• Trace back investigations

Module 2.1 Course Overview                                               Page 5 of 10
• Likely public health service role in a dispersed/multi-jurisdiction
  outbreak/supporting a case control study

Session 11:       Control and Response Measures

• Review of available outbreak control and response measures.
• Successes and failures.
• Practical examples

Session 12:       Outbreak reporting

• The national outbreak report form – what is wanted and how to complete it
• Descriptive reports
• The value of reports
• Structure and elements of the report.
• Common mistakes.
• Practical examples

Session 13:       Option streams

We intend to offer sessions allowing participants an option to explore an aspect of
the two main investigation streams (analytical epidemiology and field investigation).
Other suggestions are welcome if received prior to the course.

Topics include:
Theme                                      Description
Analytical option session                  To be confirmed
Investigation option session               To be confirmed

Module 2.1 Course Overview                                                  Page 6 of 10
The case studies

During the course, students will be organised into four groups of 4-5. Each group
will receive one of two different case studies to be developed during the work
sessions with the help of tutors. The case studies are based on unfolding scenarios
and are organised into blocks so that participants may apply the theory covered in
sessions to a particular case study.

Objectives of the case studies
• To give students the opportunity to apply theory to a realistic situation
• To develop experience in interactive group processes relevant to outbreak
• To develop the ability to prepare and give oral presentations

Case studies used in the course

• Outbreak of gastroenteritis in a remote setting (adapted to New Zealand from a
  CDC case study on a pilgrimage to Mecca)
• An outbreak of illness associated with a group of church goers (adapted to New
  Zealand from the CDC case study of a church supper in Oswego)

Both case studies feature investigations of common events using retrospective
cohort designs

What is covered in the case study session blocks
Block 1: Topics covered during session 1 and 2
• Identifying if it is a real outbreak
• Assessing the preliminary data
• Defining the potential aetiologic agents
• Determining the needs and objectives of the investigation
• Implementing preliminary response measures.

Block 2: Topics covered in sessions 3 – 6
• Obtaining more detailed information
• Establishing the case definition
• Preparing and analysing the epidemic curve
• Planning the investigation
• Study design

Module 2.1 Course Overview                                                Page 7 of 10
Block 3: Topics will be covered in sessions 7-9
• Data collection and collection of various types of samples
• Analysis of attack rates and identification of possible transmission sources or risk

Block 4: Topics covered in sessions 10-12
• Control measures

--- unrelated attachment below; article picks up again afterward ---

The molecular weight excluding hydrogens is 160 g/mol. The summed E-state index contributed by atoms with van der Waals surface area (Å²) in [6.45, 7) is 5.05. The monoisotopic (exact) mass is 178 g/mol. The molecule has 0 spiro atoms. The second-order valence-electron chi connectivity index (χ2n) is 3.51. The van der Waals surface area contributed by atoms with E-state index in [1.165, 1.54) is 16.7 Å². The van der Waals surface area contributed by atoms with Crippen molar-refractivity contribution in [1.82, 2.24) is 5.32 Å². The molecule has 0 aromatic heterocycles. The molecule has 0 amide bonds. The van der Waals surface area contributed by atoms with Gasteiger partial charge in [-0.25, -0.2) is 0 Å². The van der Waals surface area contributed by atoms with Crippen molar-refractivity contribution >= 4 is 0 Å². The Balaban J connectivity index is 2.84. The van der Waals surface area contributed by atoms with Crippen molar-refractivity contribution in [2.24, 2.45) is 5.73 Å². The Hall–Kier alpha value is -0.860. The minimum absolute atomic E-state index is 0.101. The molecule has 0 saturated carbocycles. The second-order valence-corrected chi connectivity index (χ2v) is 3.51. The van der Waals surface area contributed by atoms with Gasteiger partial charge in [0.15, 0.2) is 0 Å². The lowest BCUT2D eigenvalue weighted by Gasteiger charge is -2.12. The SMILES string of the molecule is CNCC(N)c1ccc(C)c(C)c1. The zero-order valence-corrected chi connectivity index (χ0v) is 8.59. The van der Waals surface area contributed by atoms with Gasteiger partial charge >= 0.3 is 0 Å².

• Reporting

Case study presentations
On the last day of the course, one of the two groups assigned to each topic will be
selected to make a Power Point presentation of the most important aspects of their
investigation, findings and conclusions (10 minutes). The other group will be asked
to respond (5 min prep, 10 min discussion), specifically focusing on:
    • Asking / Probing with insightful questions (two questions)
    • Comment on how the investigation / presentation could have been
       strengthened (two points)
    • Key strengths of first groups presentation (two key points)

A tutor will then close the discussion with a final review (5 minutes).

The tutors/facilitators will assist the groups in the development of the case studies.
They will also clarify concepts related to the presentations. A tutor will be
permanently assigned to one group and he/she will be present during the entire

Module 2.1 Course Overview                                                    Page 8 of 10

Method of Assessment
The course will consist of three separate assessments:
   • In-course case study report (group report)      20%
   • Final course test                               10%
   • Post course assignment                          70%

All participants who attend the full course will receive a certificate of attendance.
Additionally students will pass the course if they

• They achieve a mark of 50% or higher on the final course test,


• Actively participate in and successfully completes their in-course group project,


• They achieve a grade of 50% or higher for the post course assignment.

Feedback on assignments and in course work will be provided to students
individually. Certificates confirming successful completion of the course will be sent
to the sponsoring agency for presentation to students.

Students that do not submit the post course project within the agreed time frames
will not be eligible to pass the course. Students that submit projects that are below
the standard required may be provided additional advice and support, at the
discretion of the supervisor, to bring the projects up to an acceptable standard.

Post course assignment
The student will be required to prepare and submit a narrative outbreak report on a
suitable (approved) outbreak that has occurred within their area (if no suitable
outbreaks can be identified your supervisor will provide data). The report should
follow the form of a brief outbreak report that could appears in the New Zealand
Public Health Surveillance Report. It should include the following sections.

   Section    Topic
   1          Abstract
   2          Background
   3          Methods
   4          Results (frequency of symptoms attack

Module 2.1 Course Overview                                                     Page 9 of 10
              rate table)
   5          Discussion
   6          Limitations of the investigation,
   7          Recommendations

The reports should also acknowledge and describe the analysis in a critical manner
and how the limitations or missing information may affect the results and

Course tutors will assist students to select the topic, provide guidance for students
working on this assignment. The course tutors will grade the assignment.

Module 2.1 Course Overview                                                  Page 10 of 10

To top